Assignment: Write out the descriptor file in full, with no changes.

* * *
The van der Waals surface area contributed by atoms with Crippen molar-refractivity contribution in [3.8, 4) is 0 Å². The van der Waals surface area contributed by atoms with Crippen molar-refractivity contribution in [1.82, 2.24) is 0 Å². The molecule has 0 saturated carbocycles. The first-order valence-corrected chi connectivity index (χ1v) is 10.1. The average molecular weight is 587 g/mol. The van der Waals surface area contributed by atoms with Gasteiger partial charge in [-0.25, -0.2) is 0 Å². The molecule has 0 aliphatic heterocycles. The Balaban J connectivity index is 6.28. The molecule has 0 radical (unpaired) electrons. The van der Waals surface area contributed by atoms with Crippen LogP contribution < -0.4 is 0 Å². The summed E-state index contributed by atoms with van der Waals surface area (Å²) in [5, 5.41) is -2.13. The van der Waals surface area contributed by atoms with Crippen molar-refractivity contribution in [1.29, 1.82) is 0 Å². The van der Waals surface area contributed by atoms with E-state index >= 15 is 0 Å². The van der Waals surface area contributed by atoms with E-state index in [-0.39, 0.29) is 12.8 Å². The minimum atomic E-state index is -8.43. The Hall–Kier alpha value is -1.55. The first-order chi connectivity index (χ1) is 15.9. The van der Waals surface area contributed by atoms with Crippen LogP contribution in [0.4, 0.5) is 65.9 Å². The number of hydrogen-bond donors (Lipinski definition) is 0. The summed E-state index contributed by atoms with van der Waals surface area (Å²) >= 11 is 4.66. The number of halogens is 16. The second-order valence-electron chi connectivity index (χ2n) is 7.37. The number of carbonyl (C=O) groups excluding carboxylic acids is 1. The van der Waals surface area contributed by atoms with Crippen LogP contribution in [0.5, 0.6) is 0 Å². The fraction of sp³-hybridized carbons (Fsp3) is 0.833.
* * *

The van der Waals surface area contributed by atoms with Crippen molar-refractivity contribution in [3.8, 4) is 0 Å². The van der Waals surface area contributed by atoms with Crippen molar-refractivity contribution in [1.82, 2.24) is 0 Å². The molecule has 0 saturated carbocycles. The first-order valence-corrected chi connectivity index (χ1v) is 10.1. The average molecular weight is 587 g/mol. The van der Waals surface area contributed by atoms with Gasteiger partial charge in [-0.25, -0.2) is 0 Å². The molecule has 0 aliphatic heterocycles. The Balaban J connectivity index is 6.28. The molecule has 0 radical (unpaired) electrons. The van der Waals surface area contributed by atoms with Crippen LogP contribution < -0.4 is 0 Å². The summed E-state index contributed by atoms with van der Waals surface area (Å²) in [5, 5.41) is -2.13. The van der Waals surface area contributed by atoms with Crippen molar-refractivity contribution in [1.29, 1.82) is 0 Å². The van der Waals surface area contributed by atoms with E-state index >= 15 is 0 Å². The van der Waals surface area contributed by atoms with E-state index in [-0.39, 0.29) is 12.8 Å². The minimum atomic E-state index is -8.43. The Hall–Kier alpha value is -1.55. The first-order chi connectivity index (χ1) is 15.9. The van der Waals surface area contributed by atoms with Crippen LogP contribution in [0.4, 0.5) is 65.9 Å². The number of hydrogen-bond donors (Lipinski definition) is 0. The summed E-state index contributed by atoms with van der Waals surface area (Å²) >= 11 is 4.66. The number of halogens is 16. The second-order valence-electron chi connectivity index (χ2n) is 7.37. The number of carbonyl (C=O) groups excluding carboxylic acids is 1. The van der Waals surface area contributed by atoms with Crippen LogP contribution in [0.5, 0.6) is 0 Å². The fraction of sp³-hybridized carbons (Fsp3) is 0.833.